Irish EU Sceptics and the Lisbon Treaty
José Manuel Barroso, President of the European Commission, speaking in Ireland in on April 17, 2008
The purpose of the European Union's Lisbon Treaty signed by the Heads of State or Government of the 27 Member States in Lisbon on 13 December 2007 is to streamline decision making following the enlargement to encompass most European countries.
The development of the European Union and the Euro currency have been remarkable achievements and in both 1957 on the signing of the Treaty of Rome and on January 1, 1999, the sceptics were not in short supply.
There was another development in Europe that merits superlatives and it is linked to the Lisbon Treaty.
For most of the period since the end of the Second World War, the people of Eastern Europe lived under the jackboot of communism. People were shot dead if they tried to leave their countries without official authorisation.
Eaten bread is soon forgotten and in the years that German taxpayers in particular provided funding for Irish agriculture and infrastructure investment, it was inconceivable that for example Poland would in the not too distant future, become a member of what was then known as the European Economic Community.
There can be no agreement by 27 countries that is akin to a utopia.
If there is a heaven, then there may be perfection but human progress involves compromise unless it's the old law of the jungle that applies.
Some saw the value of compromise in Ireland in 1921; others saw bloodshed as worth trading for more sovereignty - but what small nation ever had absolute sovereignty? In the North, thousands had to die in recent decades, before a compromise could be reached.
There is a polygot group opposed to the European Union's Lisbon Treaty. There are those at one end of the spectrum, who have always been opposed to the European Community/EU e,g the Green Party and its hierarchy until last June.
Sovereignty is often one of the issues that is raised as a concern, usually by individuals who are in protected jobs as distinct from the international tradable goods and services sector.
Recently, independent Iceland raised its benchmark interest rate to 15.5% and asked other Nordic central banks for support. So is Ireland better off in the Eurozone?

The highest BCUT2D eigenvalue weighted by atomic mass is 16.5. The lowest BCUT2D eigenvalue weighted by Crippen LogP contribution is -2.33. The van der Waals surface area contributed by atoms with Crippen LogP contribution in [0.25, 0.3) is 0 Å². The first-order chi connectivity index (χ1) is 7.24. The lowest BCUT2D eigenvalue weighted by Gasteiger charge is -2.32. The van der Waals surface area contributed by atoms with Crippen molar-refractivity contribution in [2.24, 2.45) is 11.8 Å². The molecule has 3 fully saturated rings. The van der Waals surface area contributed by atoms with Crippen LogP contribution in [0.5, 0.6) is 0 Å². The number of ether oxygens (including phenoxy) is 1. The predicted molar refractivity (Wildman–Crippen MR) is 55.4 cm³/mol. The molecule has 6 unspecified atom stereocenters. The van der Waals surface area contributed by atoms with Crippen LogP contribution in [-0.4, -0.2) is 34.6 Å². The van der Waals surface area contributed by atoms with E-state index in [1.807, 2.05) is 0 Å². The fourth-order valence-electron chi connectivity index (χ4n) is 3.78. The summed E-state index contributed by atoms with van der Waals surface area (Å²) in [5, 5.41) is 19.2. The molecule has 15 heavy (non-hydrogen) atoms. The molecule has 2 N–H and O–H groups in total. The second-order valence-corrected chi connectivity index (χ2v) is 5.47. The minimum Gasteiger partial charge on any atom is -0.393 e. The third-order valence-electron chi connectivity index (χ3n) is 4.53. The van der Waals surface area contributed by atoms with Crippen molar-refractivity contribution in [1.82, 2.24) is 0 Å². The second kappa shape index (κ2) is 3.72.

More than 90% of our exports are made by foreign-owned firms - so much for nit-picking on the issue of sovereignty.
Neutrality is another issue that gets some people worked up as if we were ever really neutral.
At the other end of the spectrum, is the Irish Farmers' Association, which is seeking to protect what is a very generous welfare system - the Common Agricultural Policy.
In 2013, Ireland will become a net contributor to the EU Budget after 40 years of membership.
"I want to remind the British commissioner that there is a strong link between his WTO concessions and the Lisbon Treaty," IFA President Padraig Walshe said. About 70% of Walshe's income comes directly from European treasuries.
The "British" commissioner Peter Mandelson is up to some nefarious plot but Walshe has no problem with handouts from British, German and Dutch taxpayers.
Walshe accused the commissioner of displaying "breath-taking arrogance" in demanding people vote for the Lisbon Treaty, when the "undeniable fact" was the WTO deal would wipe out 50,000 farmers and cost the economy €4bn.
There are about 40,000 full time Irish farmers and whatever about the "undeniable fact," you will never hear Walshe complaining about the land rezoning system that makes multimillionaires of farmers with land that has development potential.
Some of the wealthiest farmers are getting cash payments of €10,000 each week and the IFA has no problem with a system where the richer get the lion's share.
It's a pity that we in Ireland cannot modernise our governance systems that have been largely unchanged since the 1930's. We have a "messenger-boy" system of local clientism that makes it difficult for women to participate in elective politics. Our parliament is shuttered for five months each year.
So rather than worrying about democratic deficits in Brussels, we should reform our own systems first and then the finger-pointing could have more legitimacy.
Remarkable Decades of Change in World but Irish System of Governance Immutable to Reform
Ireland's 40-year bonanza of foreign aid from the European Union will amount to €41 billion by the time we become a net contributor in 2013